I'm probably the most proud of this cart I made that is just a container for music I've written for games and projects and just stand-alone tunes. [It's called "music(-1)"](https://www.lexaloffle.com/bbs/?tid=37953&tkey=JwEYFh3r1FZ3wtDYjGXD) which I think is funny because it's the API command to stop playing all music on all channels.

Best of all, _you may already have a PICO-8 license_! It was included in the Humble Bundle for Racial Justice! Go dig it up and get writing and playing! The best way to start playing with it is to type "SPLORE" at the prompt. Splore interfaces with the PICO-8 BBS so you have access to pretty much any cart anyone every uploaded for PICO-8. If you save them locally, you will be able to see the code, edit the sprite sheets and maps, play with the audio and learn by doing!

What other micro environments do people use? I know that Game Maker and RPG Maker are popular for all kinds of projects. Lexaloffe also has a voxel-based environment called Voxatron that is very similar to PICO-8 in philosophy.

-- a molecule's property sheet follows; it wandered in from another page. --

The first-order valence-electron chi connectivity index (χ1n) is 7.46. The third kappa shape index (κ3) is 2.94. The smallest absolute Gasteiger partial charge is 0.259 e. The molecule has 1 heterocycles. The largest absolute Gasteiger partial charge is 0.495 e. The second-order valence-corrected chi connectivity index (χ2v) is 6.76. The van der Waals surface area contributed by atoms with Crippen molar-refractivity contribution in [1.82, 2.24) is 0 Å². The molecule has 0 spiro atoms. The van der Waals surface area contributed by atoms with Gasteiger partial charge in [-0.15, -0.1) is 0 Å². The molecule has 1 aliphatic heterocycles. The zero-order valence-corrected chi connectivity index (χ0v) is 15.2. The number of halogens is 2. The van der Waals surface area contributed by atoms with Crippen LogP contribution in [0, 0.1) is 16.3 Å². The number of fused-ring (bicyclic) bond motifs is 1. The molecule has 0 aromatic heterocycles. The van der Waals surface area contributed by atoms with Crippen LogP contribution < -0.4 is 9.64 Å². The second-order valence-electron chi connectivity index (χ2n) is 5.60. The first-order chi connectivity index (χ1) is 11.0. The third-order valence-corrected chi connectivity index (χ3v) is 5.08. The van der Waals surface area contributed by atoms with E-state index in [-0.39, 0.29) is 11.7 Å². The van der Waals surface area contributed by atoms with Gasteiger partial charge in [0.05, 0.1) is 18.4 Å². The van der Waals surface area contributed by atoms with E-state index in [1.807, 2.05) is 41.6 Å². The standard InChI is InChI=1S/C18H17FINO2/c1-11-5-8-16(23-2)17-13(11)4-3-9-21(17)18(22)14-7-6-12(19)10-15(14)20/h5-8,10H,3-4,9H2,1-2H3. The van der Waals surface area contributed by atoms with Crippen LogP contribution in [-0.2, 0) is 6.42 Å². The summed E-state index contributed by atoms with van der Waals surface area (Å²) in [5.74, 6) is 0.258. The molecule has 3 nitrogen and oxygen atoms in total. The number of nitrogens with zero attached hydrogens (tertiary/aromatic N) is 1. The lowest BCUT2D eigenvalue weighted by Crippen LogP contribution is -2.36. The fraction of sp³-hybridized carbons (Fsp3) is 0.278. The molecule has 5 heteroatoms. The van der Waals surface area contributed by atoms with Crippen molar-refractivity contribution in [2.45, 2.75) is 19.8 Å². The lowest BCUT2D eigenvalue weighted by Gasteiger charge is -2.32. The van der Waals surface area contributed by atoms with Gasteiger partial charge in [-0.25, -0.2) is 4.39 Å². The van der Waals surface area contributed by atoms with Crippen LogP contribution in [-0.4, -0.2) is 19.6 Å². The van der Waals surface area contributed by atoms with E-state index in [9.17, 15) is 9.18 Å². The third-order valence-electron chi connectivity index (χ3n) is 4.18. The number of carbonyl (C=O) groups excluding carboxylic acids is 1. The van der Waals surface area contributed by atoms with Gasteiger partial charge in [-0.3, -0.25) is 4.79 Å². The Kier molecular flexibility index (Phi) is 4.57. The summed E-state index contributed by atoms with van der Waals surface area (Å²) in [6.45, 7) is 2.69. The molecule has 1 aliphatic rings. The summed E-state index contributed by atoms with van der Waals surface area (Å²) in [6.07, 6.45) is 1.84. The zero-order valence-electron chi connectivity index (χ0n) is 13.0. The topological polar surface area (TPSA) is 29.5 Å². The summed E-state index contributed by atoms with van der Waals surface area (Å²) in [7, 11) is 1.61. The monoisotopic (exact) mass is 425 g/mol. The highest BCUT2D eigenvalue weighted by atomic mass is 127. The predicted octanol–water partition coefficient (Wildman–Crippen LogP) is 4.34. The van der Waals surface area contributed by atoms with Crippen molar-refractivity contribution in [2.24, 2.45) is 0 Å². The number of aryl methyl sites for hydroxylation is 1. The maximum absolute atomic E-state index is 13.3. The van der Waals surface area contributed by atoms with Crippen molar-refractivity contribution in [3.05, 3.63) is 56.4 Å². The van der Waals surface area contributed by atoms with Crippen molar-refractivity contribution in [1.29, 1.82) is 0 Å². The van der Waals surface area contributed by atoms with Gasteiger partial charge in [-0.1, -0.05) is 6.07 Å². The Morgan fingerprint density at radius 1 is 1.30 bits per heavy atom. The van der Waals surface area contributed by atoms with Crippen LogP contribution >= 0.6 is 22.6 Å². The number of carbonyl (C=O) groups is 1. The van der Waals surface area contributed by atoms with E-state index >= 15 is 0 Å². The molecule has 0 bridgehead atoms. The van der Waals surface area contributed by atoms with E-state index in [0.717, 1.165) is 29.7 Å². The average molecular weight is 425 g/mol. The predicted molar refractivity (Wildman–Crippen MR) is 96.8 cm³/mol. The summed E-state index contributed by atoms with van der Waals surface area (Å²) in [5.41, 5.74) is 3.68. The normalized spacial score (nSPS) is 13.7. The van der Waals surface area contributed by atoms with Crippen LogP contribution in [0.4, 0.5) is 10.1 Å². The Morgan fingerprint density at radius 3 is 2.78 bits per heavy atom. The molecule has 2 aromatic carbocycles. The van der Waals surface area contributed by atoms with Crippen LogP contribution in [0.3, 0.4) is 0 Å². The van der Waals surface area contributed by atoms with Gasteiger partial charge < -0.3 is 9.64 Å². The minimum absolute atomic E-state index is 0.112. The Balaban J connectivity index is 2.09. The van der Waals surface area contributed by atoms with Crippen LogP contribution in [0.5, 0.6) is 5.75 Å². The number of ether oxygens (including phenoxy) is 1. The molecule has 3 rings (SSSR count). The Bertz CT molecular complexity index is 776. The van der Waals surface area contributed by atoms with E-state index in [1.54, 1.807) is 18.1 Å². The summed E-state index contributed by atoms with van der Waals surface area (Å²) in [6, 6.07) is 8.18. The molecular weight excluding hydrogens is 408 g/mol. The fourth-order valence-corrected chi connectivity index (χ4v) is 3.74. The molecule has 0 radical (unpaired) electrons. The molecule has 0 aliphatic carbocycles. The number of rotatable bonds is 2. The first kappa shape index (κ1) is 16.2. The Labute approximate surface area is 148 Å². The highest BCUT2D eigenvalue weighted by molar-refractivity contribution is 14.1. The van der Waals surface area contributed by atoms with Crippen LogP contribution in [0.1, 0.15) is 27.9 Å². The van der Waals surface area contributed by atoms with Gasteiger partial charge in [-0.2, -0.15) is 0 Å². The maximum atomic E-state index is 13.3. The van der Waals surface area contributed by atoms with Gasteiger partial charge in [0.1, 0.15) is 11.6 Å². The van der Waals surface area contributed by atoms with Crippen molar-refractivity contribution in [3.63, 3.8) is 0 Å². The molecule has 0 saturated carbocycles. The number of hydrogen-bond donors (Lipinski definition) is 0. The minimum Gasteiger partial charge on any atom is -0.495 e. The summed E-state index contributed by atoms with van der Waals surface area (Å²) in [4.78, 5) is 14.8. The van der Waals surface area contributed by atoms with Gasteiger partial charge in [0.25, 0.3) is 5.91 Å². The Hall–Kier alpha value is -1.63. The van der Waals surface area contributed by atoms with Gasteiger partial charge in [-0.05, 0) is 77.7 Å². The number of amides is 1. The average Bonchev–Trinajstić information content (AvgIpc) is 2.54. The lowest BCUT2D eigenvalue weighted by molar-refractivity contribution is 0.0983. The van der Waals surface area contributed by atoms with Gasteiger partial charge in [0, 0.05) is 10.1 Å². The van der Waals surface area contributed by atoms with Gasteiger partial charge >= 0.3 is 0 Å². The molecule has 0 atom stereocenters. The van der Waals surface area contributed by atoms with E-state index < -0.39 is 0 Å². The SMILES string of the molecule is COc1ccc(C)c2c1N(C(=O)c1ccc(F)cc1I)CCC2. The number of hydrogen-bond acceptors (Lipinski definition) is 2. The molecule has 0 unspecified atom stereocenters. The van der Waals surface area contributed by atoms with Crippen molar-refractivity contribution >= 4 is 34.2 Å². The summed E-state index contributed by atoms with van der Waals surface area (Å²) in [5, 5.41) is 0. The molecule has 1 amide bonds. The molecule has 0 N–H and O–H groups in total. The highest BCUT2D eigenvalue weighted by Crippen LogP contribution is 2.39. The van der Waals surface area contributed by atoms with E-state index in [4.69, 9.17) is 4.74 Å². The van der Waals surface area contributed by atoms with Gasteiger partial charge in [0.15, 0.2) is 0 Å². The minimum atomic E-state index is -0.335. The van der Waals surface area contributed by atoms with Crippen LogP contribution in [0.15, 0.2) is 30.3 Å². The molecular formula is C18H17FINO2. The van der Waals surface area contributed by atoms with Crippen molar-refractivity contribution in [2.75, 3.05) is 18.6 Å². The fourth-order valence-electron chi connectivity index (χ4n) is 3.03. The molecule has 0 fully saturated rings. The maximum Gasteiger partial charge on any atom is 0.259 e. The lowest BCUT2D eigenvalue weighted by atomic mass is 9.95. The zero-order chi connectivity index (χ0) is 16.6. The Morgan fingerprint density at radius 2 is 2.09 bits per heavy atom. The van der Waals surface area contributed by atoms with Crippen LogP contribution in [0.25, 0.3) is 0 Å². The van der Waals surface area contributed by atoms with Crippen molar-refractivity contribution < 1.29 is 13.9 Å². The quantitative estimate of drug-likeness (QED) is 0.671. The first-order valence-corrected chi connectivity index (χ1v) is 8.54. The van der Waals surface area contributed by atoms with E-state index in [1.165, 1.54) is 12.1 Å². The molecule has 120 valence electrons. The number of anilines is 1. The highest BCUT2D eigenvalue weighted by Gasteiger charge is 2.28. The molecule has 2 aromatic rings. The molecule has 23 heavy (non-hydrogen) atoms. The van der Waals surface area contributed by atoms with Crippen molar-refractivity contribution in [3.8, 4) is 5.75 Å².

Anyone else done anything in PICO-8 (or your favorite micro environment) that they are courageous enough to share?

I absolutely love the idea of pico8, but I didn‘t find it very fun to write code for. I should really give it another try, I’m not sure why I didn‘t enjoy it at all and I love every other aspect of it.

I do love writing code in assembly for NES (trying to learn Genesis as well, but haven’t been able to find the time). I made a little rom for switching between multiple VJ options. I threw one they made in as well as a couple things I tried out. After start, press left/right/up to load different screens, tap the same direction again to switch (loading is in the background). On a screen check out the buttons/directions with buttons held to see if it does anything.

Grab it here and toss it into an emulator